This isn't going to work that well (other than as a first pass) as many flowers are very similar, and a large number of plants require you to look at more than the flower to separate them.
Portable DNA sequencing is the future, and it will probably reveal all sorts of interesting data about plant sub-species and population relationships.
You can already mow a meadow, whizz up the cuttings, and identify all the plants from the juice. Great Crested Newt surveys can already be done by taking a water sample and sending it off to check for environmental newt DNA instead of (much more expensive) trapping and night-time searches.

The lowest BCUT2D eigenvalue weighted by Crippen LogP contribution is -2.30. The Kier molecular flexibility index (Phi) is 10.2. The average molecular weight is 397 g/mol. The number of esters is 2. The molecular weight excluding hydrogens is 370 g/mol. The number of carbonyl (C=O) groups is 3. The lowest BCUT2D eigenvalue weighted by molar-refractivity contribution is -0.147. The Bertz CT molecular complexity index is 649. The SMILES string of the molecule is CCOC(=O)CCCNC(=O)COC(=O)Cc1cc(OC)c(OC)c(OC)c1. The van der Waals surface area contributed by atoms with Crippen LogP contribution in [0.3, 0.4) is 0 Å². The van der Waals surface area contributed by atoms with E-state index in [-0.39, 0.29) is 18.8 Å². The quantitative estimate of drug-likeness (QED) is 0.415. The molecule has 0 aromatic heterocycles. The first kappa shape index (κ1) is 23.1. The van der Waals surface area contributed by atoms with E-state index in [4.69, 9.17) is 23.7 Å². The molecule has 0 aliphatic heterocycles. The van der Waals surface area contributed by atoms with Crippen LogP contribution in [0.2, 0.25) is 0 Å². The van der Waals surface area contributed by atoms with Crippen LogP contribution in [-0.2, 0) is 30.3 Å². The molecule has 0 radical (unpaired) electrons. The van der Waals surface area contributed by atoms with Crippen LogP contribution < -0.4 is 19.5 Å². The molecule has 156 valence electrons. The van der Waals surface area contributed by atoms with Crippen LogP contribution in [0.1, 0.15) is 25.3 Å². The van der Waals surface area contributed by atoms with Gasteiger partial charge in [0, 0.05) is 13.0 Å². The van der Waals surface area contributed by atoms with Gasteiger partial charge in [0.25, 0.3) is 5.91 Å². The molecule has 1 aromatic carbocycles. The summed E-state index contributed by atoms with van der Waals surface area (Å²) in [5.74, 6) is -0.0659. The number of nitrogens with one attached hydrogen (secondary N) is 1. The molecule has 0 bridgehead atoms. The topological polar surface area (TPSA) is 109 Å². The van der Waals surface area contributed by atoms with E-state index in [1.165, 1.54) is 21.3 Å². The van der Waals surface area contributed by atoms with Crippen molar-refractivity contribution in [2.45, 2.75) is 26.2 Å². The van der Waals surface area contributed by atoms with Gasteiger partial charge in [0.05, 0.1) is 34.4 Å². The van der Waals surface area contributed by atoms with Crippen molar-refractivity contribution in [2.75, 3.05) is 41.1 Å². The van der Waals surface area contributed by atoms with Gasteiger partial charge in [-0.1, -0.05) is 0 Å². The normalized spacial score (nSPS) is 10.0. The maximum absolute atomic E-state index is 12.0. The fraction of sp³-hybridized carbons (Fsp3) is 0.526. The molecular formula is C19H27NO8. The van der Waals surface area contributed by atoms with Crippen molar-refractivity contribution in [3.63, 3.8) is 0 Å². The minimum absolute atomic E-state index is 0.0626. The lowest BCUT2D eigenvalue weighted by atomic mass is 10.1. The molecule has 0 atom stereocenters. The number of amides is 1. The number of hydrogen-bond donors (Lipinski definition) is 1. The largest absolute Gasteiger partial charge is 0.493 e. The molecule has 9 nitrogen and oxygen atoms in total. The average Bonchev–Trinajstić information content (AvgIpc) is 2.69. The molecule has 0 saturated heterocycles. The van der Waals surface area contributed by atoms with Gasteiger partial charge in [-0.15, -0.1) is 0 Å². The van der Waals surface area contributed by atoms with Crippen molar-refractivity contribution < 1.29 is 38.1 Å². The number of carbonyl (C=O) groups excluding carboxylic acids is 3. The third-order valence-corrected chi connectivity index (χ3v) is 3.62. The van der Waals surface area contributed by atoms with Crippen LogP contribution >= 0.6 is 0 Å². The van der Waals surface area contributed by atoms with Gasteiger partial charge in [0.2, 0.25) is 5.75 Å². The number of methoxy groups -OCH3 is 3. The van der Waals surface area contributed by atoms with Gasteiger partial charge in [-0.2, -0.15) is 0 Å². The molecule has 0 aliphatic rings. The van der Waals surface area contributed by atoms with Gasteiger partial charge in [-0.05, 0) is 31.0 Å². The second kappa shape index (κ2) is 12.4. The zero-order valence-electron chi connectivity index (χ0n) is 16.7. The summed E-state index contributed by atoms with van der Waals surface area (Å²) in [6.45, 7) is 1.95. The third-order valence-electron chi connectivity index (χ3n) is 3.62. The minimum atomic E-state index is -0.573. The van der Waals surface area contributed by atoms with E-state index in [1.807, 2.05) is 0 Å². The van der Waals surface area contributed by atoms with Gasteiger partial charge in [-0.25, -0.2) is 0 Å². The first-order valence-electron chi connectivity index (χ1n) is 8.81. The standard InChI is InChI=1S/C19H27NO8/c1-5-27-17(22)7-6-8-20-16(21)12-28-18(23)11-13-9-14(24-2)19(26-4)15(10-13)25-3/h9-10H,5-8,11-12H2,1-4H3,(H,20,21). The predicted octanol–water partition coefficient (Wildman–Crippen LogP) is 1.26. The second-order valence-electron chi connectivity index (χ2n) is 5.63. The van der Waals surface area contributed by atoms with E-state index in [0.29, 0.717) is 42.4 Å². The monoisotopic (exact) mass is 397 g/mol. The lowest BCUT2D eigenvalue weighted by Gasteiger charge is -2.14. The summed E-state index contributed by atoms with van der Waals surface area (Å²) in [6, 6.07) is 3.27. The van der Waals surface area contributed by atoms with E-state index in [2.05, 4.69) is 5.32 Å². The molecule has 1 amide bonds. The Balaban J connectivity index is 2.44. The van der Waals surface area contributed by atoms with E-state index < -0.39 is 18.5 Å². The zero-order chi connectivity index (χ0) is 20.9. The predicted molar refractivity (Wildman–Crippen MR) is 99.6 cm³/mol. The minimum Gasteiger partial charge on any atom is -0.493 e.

It surely won't be that long before your smartphone (or a similar sized machine) will able to do sequencing in the field.